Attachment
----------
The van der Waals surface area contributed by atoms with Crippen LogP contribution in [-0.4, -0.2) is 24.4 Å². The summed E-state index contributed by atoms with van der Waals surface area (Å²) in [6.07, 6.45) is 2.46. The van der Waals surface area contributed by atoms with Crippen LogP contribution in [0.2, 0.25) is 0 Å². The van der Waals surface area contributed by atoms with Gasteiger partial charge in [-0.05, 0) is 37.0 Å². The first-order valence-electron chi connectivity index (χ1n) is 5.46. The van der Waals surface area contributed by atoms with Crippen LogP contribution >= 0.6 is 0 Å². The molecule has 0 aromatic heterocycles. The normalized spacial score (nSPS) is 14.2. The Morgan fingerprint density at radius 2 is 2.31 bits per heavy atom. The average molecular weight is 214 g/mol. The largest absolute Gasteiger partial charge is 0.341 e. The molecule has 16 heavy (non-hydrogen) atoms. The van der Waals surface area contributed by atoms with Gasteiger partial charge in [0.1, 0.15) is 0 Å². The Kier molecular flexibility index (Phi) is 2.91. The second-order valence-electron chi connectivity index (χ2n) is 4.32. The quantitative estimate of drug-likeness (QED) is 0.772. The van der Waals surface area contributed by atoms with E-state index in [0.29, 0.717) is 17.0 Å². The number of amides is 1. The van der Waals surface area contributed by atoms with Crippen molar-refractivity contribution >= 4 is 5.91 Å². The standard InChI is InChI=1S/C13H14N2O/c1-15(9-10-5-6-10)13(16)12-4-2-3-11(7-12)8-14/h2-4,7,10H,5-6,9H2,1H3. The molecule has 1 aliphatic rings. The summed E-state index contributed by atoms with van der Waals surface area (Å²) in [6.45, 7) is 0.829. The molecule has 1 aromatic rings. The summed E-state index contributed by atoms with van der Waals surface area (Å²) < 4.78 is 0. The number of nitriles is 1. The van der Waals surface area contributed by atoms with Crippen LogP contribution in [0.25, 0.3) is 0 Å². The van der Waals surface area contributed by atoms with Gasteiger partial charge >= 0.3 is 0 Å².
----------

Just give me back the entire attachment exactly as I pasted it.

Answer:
The van der Waals surface area contributed by atoms with Crippen LogP contribution in [-0.4, -0.2) is 24.4 Å². The summed E-state index contributed by atoms with van der Waals surface area (Å²) in [6.07, 6.45) is 2.46. The van der Waals surface area contributed by atoms with Crippen LogP contribution in [0.2, 0.25) is 0 Å². The van der Waals surface area contributed by atoms with Gasteiger partial charge in [-0.05, 0) is 37.0 Å². The first-order valence-electron chi connectivity index (χ1n) is 5.46. The van der Waals surface area contributed by atoms with Crippen LogP contribution >= 0.6 is 0 Å². The molecule has 0 aromatic heterocycles. The normalized spacial score (nSPS) is 14.2. The Morgan fingerprint density at radius 2 is 2.31 bits per heavy atom. The average molecular weight is 214 g/mol. The largest absolute Gasteiger partial charge is 0.341 e. The molecule has 16 heavy (non-hydrogen) atoms. The van der Waals surface area contributed by atoms with Gasteiger partial charge in [0.1, 0.15) is 0 Å². The Kier molecular flexibility index (Phi) is 2.91. The second-order valence-electron chi connectivity index (χ2n) is 4.32. The quantitative estimate of drug-likeness (QED) is 0.772. The van der Waals surface area contributed by atoms with E-state index in [0.29, 0.717) is 17.0 Å². The number of amides is 1. The van der Waals surface area contributed by atoms with Crippen molar-refractivity contribution >= 4 is 5.91 Å². The standard InChI is InChI=1S/C13H14N2O/c1-15(9-10-5-6-10)13(16)12-4-2-3-11(7-12)8-14/h2-4,7,10H,5-6,9H2,1H3. The molecule has 1 aliphatic rings. The summed E-state index contributed by atoms with van der Waals surface area (Å²) in [6.45, 7) is 0.829. The molecule has 1 aromatic rings. The summed E-state index contributed by atoms with van der Waals surface area (Å²) < 4.78 is 0. The number of nitriles is 1. The van der Waals surface area contributed by atoms with Crippen LogP contribution in [0.25, 0.3) is 0 Å². The van der Waals surface area contributed by atoms with Gasteiger partial charge >= 0.3 is 0 Å².